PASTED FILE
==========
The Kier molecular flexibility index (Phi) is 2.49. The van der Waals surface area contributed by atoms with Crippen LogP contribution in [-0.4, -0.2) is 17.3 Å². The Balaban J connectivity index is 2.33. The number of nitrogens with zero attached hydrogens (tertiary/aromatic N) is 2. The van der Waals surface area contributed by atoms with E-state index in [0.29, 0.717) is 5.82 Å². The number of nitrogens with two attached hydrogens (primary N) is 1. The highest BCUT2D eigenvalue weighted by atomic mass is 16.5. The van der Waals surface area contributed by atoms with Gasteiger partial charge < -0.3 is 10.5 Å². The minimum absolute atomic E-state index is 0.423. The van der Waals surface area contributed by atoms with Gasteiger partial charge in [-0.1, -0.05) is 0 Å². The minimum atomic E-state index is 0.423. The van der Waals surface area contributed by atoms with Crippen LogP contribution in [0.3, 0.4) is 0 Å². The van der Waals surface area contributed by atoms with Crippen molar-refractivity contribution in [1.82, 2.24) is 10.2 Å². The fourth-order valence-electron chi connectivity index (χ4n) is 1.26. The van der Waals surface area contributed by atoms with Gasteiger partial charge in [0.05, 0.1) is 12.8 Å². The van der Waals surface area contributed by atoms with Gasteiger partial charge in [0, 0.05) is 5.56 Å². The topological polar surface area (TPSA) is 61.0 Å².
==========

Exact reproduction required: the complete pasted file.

The Kier molecular flexibility index (Phi) is 2.49. The van der Waals surface area contributed by atoms with Crippen LogP contribution in [-0.4, -0.2) is 17.3 Å². The Balaban J connectivity index is 2.33. The number of nitrogens with zero attached hydrogens (tertiary/aromatic N) is 2. The van der Waals surface area contributed by atoms with E-state index in [0.29, 0.717) is 5.82 Å². The number of nitrogens with two attached hydrogens (primary N) is 1. The highest BCUT2D eigenvalue weighted by atomic mass is 16.5. The van der Waals surface area contributed by atoms with Gasteiger partial charge < -0.3 is 10.5 Å². The minimum absolute atomic E-state index is 0.423. The van der Waals surface area contributed by atoms with Gasteiger partial charge in [-0.1, -0.05) is 0 Å². The minimum atomic E-state index is 0.423. The van der Waals surface area contributed by atoms with Crippen LogP contribution in [0.3, 0.4) is 0 Å². The van der Waals surface area contributed by atoms with Crippen molar-refractivity contribution in [1.82, 2.24) is 10.2 Å². The fourth-order valence-electron chi connectivity index (χ4n) is 1.26. The van der Waals surface area contributed by atoms with Gasteiger partial charge in [0.05, 0.1) is 12.8 Å². The van der Waals surface area contributed by atoms with Gasteiger partial charge in [0, 0.05) is 5.56 Å². The topological polar surface area (TPSA) is 61.0 Å².